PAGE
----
French-born Sydney-based fashion designer Laurence Pasquier
Photo : Greg Wood/AFP

The 32-year-old, who is promoting her eponymous label at this week's Australian Fashion Week, knows that she needs more than a Hollywood name if her clothes are to win admirers on the sun-blasted island continent.

Her latest range, which includes light-weight cotton shift dresses and finely-sewn sheer blouses, has been developed with the relaxed Australian lifestyle in mind, she told AFP.

"Definitely it's got a French signature to it but I had to adapt it to Australia," she said.

"The shape and the tailoring are really very European, but I think the fabrics for Europeans would probably be (considered) resort collection."

Tautou, the star of "Amelie" and "The Da Vinci Code," has known Pasquier since they were small children growing up in Montlucon in central France.

The actor, who travelled to Sydney last year to launch her friend's label, has described Pasquier's designs as "bringing a touch of France to Australia".

Pasquier herself is steeped in the Parisian fashions of Yves Saint Laurent, Jean Paul Gaultier and Christian Dior, having worked at an invitation-only, pret-a-porter showroom on the Left Bank.

"That's where I realised that I love handling the threads," she said.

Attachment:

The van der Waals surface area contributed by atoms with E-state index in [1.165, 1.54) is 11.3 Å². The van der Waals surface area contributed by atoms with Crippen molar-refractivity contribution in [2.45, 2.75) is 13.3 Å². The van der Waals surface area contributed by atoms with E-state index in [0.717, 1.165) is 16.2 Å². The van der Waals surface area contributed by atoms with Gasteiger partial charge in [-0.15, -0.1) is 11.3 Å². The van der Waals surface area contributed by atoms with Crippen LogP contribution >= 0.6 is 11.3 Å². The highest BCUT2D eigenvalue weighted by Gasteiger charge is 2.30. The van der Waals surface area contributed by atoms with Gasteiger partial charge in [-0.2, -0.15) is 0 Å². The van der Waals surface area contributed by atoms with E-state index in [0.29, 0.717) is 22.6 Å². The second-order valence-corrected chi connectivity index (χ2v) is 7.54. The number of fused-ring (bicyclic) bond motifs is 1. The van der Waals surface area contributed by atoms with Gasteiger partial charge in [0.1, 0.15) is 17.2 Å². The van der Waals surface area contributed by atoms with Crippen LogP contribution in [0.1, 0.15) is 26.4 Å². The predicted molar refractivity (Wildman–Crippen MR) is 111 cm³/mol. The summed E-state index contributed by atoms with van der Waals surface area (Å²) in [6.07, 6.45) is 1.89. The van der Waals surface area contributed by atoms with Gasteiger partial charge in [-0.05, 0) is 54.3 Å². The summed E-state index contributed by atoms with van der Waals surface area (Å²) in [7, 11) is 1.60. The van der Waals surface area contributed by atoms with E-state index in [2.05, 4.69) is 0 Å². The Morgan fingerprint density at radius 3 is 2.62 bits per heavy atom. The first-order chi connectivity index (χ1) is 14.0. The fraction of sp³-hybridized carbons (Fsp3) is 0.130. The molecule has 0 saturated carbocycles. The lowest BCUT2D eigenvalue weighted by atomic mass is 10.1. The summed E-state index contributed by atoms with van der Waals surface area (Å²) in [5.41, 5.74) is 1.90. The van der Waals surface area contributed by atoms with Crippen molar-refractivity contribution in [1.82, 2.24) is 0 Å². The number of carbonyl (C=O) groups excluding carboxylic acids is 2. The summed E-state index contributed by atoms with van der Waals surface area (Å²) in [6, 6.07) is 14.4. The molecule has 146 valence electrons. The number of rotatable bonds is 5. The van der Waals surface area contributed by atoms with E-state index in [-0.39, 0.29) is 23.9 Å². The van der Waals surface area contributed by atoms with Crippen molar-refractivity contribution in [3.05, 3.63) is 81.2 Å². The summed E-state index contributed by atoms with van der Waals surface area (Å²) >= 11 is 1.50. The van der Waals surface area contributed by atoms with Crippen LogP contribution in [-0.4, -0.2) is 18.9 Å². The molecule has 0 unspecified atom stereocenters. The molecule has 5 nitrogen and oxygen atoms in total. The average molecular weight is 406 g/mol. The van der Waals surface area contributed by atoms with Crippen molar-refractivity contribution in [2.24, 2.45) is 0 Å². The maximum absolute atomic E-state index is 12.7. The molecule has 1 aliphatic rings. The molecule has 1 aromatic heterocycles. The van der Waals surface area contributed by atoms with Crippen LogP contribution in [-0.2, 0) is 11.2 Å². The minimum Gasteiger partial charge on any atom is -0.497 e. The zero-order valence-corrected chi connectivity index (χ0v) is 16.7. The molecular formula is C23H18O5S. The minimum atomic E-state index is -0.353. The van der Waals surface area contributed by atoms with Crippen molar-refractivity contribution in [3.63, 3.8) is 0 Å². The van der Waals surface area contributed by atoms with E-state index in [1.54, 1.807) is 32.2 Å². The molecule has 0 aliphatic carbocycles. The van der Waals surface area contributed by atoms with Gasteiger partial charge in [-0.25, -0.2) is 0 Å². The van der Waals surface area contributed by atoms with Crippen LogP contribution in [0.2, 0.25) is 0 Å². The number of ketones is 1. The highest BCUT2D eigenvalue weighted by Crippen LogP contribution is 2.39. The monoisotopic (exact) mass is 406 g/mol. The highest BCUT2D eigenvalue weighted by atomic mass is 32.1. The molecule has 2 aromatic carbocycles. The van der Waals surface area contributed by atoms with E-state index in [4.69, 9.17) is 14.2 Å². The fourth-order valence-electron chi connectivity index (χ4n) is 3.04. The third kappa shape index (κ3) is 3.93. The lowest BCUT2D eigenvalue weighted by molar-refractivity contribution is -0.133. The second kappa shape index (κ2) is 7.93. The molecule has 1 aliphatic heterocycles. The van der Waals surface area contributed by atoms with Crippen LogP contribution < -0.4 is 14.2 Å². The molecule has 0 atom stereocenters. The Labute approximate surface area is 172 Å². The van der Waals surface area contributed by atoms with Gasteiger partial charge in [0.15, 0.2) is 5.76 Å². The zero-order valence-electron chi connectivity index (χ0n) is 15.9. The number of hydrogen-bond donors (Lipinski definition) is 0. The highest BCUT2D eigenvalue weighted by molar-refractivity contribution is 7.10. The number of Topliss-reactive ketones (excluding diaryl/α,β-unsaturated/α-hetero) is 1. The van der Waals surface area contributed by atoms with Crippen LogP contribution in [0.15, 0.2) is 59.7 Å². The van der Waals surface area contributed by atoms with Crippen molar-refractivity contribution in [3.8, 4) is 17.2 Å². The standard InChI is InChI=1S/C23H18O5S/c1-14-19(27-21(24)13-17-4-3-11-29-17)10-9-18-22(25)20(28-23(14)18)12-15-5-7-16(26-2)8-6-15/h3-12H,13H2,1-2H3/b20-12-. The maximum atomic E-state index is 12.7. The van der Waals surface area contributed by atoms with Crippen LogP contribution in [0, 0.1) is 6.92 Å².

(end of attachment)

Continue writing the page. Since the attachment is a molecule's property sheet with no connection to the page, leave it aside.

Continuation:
Her passion for fabrics saw her embark on a year-long trip to Asia, during which she sourced material and styles from China, Vietnam, Cambodia, India and Nepal before her love for an Australian man landed her in Sydney in 2001.

"It's a love story. That's why I'm here," she said.

Pasquier quickly realised that the Australian domestic market was extremely small but, even as she took a job in a local designer's shop, she kept alive "the idea of a label of my own".

"In less than a year I started in parallel my own label," she said. "From there it just grew organically."

Her designs are now sold in boutiques in Sydney, Melbourne and Perth, as well as Britain, India and Canada.

She said Australian designs suited to warmer weather were attractive to Asian buyers, who have no need for the heavy winter attire required in North America and Europe.